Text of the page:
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Budget Magic: Fling Affinity (Modern)

Moghrey mie, Budget Magic lovers, it's that time once again! A couple of years ago, we played a Modern Budget Magic deck called Artifact Blast, a mono-red artifact aggro deck looking to chip in for early damage and then finish the game with Shrapnel Blast and Galvanic Blast for massive chunks of direct damage. Well, today's deck—Fling Affinity—is sort of a very updated version of the deck. This past week, I realized that some of the most powerful Affinity cards in Magic's history are now budget-friendly. Arcbound Ravager was $50 a copy when we played Artifact Blast; it's now $6. Likewise, Steel Overseer was $25 two years ago and is now almost a bulk rare thanks to a Core Set 2020 reprint! This means budget Affinity gets a huge, huge boost of power. Plus, thanks to the MDFC lands in Zendikar Rising, we can finally play a Fling in the deck in the form of Kazuul's Fury. Using Fling to finish the game is an old Pauper Affinity trick, but it comes with a big problem: Fling is an extremely inconsistent card, doing nothing unless we have a creature big enough to Fling for lethal. Kazuul's Fury solves this problem by being a Fling that is also a land, which allows us to play the full four copies in our deck without sacrificing much consistency (the only real drawback is playing a tapped land). Mashing all of these forces together leads to today's Fling Affinity deck, which looks to get in early damage with creatures and then close out the game with direct damage by throwing our biggest threat at our opponent's face! How much do these upgrades matter? Can we actually get a Kazuul's Fury kill in Modern?  Let's get to the video and find out; then, we'll talk more about the deck!

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Budget Magic: Fling Affinity

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The Deck

Fling Affinity is an artifact aggro deck. The goal is to get in for combat damage early in the game by flooding the board with artifacts and then use direct damage like Kazuul's Fury, Galvanic Blast, and Shrapnel Blast to close out the game. The deck has both a go-tall and a go-wide plan, which are united by both wanting a bunch of cheap artifacts (or cheap artifact creatures) on the battlefield.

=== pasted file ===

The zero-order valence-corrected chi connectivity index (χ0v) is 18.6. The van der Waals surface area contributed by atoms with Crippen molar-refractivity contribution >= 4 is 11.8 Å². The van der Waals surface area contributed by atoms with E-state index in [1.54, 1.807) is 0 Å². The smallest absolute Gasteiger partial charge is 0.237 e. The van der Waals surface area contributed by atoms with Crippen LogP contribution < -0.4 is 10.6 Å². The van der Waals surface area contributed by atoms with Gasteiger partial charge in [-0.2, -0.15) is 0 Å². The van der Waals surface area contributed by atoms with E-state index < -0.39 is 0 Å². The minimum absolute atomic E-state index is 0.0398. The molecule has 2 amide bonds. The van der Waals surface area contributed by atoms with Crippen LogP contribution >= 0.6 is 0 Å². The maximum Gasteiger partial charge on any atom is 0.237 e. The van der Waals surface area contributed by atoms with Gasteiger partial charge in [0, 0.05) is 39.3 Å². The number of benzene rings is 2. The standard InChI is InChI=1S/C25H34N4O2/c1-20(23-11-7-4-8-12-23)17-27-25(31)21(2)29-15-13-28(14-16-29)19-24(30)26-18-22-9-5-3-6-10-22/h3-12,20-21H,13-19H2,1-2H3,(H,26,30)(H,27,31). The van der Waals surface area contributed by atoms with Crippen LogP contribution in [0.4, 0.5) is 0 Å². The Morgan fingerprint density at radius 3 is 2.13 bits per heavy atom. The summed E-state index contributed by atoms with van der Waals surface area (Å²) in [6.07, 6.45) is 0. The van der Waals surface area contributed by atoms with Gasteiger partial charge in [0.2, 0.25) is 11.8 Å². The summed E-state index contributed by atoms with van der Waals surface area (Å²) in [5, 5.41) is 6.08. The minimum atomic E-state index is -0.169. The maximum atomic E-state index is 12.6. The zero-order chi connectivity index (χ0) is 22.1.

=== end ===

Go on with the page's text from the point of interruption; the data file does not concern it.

Going Tall

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Let's start with the biggest addition to the deck: Arcbound Ravager! It wasn't that long ago that the two-drop was $50 a copy. Today, thanks to a Secret Lair reprinting (and also shifts in the Modern meta, with Mox Opal being banned), it's down to $6—cheap enough that we can play the full four copies in our deck and easily come in under our $100 budget. Along with Cranial Plating, Arcbound Ravager is essential to our go-tall plan. Arcbound Ravager allows us to sacrifice our entire board of artifacts to grow one massive threat, hit our opponent, and then (hopefully) Fling that threat at our opponent's face with Kazuul's Fury to close out the game. Cranial Plating does something similar, giving the equipped creature +1/+0 for each artifact we control, which—in conjunction with a deck full of cheap or even free artifacts—is very scary. It's pretty common for a single Cranial Plating to offer at least +5/+0, and it's not impossible for it to grow a creature into a 10-power threat (which is enough that one attack and Kazuul's Fury can 20 our opponent!).

Going Wide

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Part of the power of Fling Affinity is that we aren't limited to just trying to build one massive threat and riding it to victory. Along with our go-tall plan, we also have an equally powerful go-wide plan, primarily powered by Steel Overseer (another new addition to the deck that dropped from over $20 to $2 thanks to a Core Set 2020 reprinting) and Signal Pest. Rather than helping us build one massive threat, these cards allow us to flood the board with cheap and free artifact creatures, which are often low powered, and turn them into real threats by growing them with +1/+1 counters or battle cry. 

Cheap Artifact Creatures

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For either the go-wide or the go-tall plan to work, we need as many cheap artifact creatures on the battlefield as possible to grow Arcbound Ravager and Cranial Plating or to grow with Steel Overseer and Signal Pest. For this, we turn to two zero-drops and two one-stops. Memnite and Ornithopter aren't especially powerful creatures, but since they cost zero mana, they help us flood the board with threats quickly. Ornithopter is one of our best creatures to pick up Cranial Plating thanks to flying, while Memnite is great sacrifice fodder for Arcbound Ravager and can also grow into a real threat with the help of Steel Overseer. Meanwhile, in the one-drop slot are Bomat Courier and Vault Skirge. Bomat Courier helps to take advantage of the fact that we can typically empty our hand super quickly since we have a bunch of zero-drops and none of our non-lands cost more than two mana. This allows us to (hopefully) play Bomat Courier on Turn 1, get in a few attacks, and then sacrifice it to refill our hand. Meanwhile, Vault Skirge is technically a two-drop, but we almost always cast it for one mana and two life thanks to its Phyrexian mana cost. Much like Ornithopter, it's one of our best creatures to go tall with since it has not just flying but also lifelink. Speaking of lifelink, it can be essential against other aggro decks. Against a deck like Burn, if we can use Arcbound Ravager and Steel Overseer to grow Vault Skirge large enough to avoid dying to Lightning Bolt or Searing Blaze, it often wins the game all by itself by smashing in for lifelinking damage to keep our life total out of the danger zone.